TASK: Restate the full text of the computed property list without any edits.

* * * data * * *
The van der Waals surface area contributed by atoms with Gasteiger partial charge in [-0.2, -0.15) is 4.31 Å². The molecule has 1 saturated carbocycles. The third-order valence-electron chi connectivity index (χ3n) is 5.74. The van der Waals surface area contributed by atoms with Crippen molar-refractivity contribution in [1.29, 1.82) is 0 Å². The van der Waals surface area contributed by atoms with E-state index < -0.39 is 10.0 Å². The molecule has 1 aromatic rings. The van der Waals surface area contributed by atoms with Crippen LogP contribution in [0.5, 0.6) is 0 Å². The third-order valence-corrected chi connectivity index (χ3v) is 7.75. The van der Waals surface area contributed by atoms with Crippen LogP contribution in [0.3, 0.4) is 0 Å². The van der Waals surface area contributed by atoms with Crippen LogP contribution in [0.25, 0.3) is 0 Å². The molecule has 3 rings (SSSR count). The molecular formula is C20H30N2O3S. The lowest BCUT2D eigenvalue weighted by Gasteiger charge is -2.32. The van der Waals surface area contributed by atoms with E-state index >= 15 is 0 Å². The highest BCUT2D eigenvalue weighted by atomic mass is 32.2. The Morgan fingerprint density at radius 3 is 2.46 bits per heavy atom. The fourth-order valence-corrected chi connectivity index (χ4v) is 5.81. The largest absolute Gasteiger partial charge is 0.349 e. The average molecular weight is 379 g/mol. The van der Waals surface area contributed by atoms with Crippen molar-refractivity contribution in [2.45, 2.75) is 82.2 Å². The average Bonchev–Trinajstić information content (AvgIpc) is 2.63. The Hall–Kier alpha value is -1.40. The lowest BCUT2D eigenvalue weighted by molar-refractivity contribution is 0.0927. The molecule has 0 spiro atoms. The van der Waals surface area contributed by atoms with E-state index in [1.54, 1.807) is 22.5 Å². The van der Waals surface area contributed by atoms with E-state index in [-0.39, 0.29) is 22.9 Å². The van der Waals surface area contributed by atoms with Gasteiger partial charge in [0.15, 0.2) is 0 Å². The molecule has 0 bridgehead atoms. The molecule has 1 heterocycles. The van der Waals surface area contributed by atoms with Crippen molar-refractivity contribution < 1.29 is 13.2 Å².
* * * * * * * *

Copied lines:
The van der Waals surface area contributed by atoms with Gasteiger partial charge in [-0.2, -0.15) is 4.31 Å². The molecule has 1 saturated carbocycles. The third-order valence-electron chi connectivity index (χ3n) is 5.74. The van der Waals surface area contributed by atoms with Crippen molar-refractivity contribution in [1.29, 1.82) is 0 Å². The van der Waals surface area contributed by atoms with E-state index < -0.39 is 10.0 Å². The molecule has 1 aromatic rings. The van der Waals surface area contributed by atoms with Crippen LogP contribution in [0.5, 0.6) is 0 Å². The third-order valence-corrected chi connectivity index (χ3v) is 7.75. The van der Waals surface area contributed by atoms with Crippen LogP contribution in [0.3, 0.4) is 0 Å². The van der Waals surface area contributed by atoms with Crippen LogP contribution in [0.25, 0.3) is 0 Å². The molecule has 3 rings (SSSR count). The molecular formula is C20H30N2O3S. The lowest BCUT2D eigenvalue weighted by Gasteiger charge is -2.32. The van der Waals surface area contributed by atoms with E-state index >= 15 is 0 Å². The highest BCUT2D eigenvalue weighted by atomic mass is 32.2. The Morgan fingerprint density at radius 3 is 2.46 bits per heavy atom. The fourth-order valence-corrected chi connectivity index (χ4v) is 5.81. The largest absolute Gasteiger partial charge is 0.349 e. The average molecular weight is 379 g/mol. The van der Waals surface area contributed by atoms with Crippen molar-refractivity contribution in [2.45, 2.75) is 82.2 Å². The average Bonchev–Trinajstić information content (AvgIpc) is 2.63. The Hall–Kier alpha value is -1.40. The lowest BCUT2D eigenvalue weighted by molar-refractivity contribution is 0.0927. The molecule has 0 spiro atoms. The van der Waals surface area contributed by atoms with E-state index in [1.54, 1.807) is 22.5 Å². The van der Waals surface area contributed by atoms with E-state index in [-0.39, 0.29) is 22.9 Å². The van der Waals surface area contributed by atoms with Gasteiger partial charge in [0.15, 0.2) is 0 Å². The molecule has 0 bridgehead atoms. The molecule has 1 heterocycles. The van der Waals surface area contributed by atoms with Crippen molar-refractivity contribution < 1.29 is 13.2 Å².